Also, will the graphics cards in the Intel Macs be Mac or PC cards, as far as the ROM on the card is concerned? I'd guess PC cards since the architecture is now a standard PC architecture, and because Linux uses PC graphics cards installed in a PC, but I can't be sure. I assume that if there are the proper drivers, a PC graphics card, OEM or not, should work on a Mac. Otherwise, it will just work in VESA fallback mode, and function fully in a Windows boot of the same machine.

Agian I can't say for sure as we don't know what Apples future plans are. I would suspect that they will go with standard cards. Reports from the net about cracked versions of OS/X pretty much suggest that standard components will be the wave of the future. That isn't a shipping product though so it is still wait and see.
Quote:


I hope there isn't a special strain of PC graphics card that costs $200 more than the Mac one, as is the current situation.

Well that is the real promise of the new hardware. As I mentioned in another thread I expect to see many Mac only hardware suppliers going out of business!

Dave

Thanks
Dave
post #3 of 5
Quote:
Originally posted by Placebo
Basically, once one buys their Intel-based Powermac, will they be able to dissassemble it and replace the processor and put a PC graphics card in it, just as they'd be able to do with a Dell? Where does the Trusted Computing module reside: on the processor, the motherboard, or somewhere else?

For the "Power Mac/Intels," Apple will use whatever component architecture Intel provides, which is likely a PGA CPU part and PCIe graphics cards. This means CPUs and graphics cards can be changed out given that the drivers are there. I really really doubt Intel will custom produce a BGA part for Apple alone. If Intel has BGA Conroe, Woodcrest parts, well, that's a different story.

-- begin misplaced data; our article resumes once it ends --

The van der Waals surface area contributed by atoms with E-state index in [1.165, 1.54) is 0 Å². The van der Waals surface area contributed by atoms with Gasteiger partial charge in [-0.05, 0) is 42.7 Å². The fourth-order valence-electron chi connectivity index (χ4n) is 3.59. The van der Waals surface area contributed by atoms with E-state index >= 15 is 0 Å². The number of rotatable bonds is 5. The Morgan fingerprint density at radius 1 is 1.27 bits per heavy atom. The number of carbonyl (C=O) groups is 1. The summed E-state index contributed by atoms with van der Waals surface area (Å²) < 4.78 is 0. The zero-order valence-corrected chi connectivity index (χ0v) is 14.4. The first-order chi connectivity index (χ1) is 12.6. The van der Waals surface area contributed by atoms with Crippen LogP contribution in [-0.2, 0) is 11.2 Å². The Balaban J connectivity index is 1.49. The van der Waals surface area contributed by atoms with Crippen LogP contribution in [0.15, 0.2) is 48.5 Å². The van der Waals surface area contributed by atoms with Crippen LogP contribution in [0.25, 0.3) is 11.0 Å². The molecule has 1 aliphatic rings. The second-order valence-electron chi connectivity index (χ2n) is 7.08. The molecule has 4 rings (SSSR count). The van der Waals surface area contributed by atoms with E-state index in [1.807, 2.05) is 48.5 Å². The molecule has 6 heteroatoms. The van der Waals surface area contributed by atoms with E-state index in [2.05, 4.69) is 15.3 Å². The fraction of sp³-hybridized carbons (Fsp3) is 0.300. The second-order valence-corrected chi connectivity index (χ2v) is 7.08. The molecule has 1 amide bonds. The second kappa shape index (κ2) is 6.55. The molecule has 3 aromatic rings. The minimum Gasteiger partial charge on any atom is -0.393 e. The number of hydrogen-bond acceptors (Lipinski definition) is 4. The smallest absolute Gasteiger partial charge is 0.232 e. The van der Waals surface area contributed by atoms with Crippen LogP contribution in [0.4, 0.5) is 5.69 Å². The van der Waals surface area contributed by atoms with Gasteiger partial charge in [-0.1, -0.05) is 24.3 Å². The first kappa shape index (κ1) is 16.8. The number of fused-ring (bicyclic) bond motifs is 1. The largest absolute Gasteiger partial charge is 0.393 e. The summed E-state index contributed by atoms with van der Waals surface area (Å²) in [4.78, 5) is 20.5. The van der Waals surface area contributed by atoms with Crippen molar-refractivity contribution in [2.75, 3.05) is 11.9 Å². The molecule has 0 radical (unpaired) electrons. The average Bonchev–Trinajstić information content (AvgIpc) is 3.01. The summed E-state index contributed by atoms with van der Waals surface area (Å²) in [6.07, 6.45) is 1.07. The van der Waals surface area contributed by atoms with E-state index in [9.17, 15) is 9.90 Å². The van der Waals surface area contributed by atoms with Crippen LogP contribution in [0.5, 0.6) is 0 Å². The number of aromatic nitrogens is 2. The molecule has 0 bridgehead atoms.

A security module will likely be soldered on to the motherboard, hanging off an onboard bus.

Quote:
Right now what I'm afraid of is that Intel Macs will crippled and restrained by Apple to make them just like the Macs that preceded them, that is, incompatible with PC parts, just to ensure that everybody will trash their Mac for a new one in three or four years, forbidding that processors could be replaced.

It's probably likely that the only truly upgradable PowerMac/Intels in the >2000$ range. Everything else will be what you see now: small form factor machines where upgradability is pretty low on anyone's priority list.

Quote:
Also, will the graphics cards in the Intel Macs be Mac or PC cards, as far as the ROM on the card is concerned?

All graphics cards will be PC graphics cards. They are virtually interchangeable now short of graphic card ROM flash. When Apple move to Intel architecture, and if the machine has a graphics card slot, any [PCIe] graphics card can be used given drivers are available.
post #4 of 5
And actually, upgradability of Macs isn't too bad. Sure, I haven't seen any aftermarket G5 processor updates, but those machines are new. I've swapped CPUs in G4 machines a couple of times, and it wasn't too bad. RAM and drives are all generic.
post #5 of 5
Quote:
Originally posted by cubist
And actually, upgradability of Macs isn't too bad. Sure, I haven't seen any aftermarket G5 processor updates, but those machines are new. I've swapped CPUs in G4 machines a couple of times, and it wasn't too bad. RAM and drives are all generic.

The reason that you haven't seen any G5 upgrades is that each PPC 970 must be custom-mated with its cooling unit.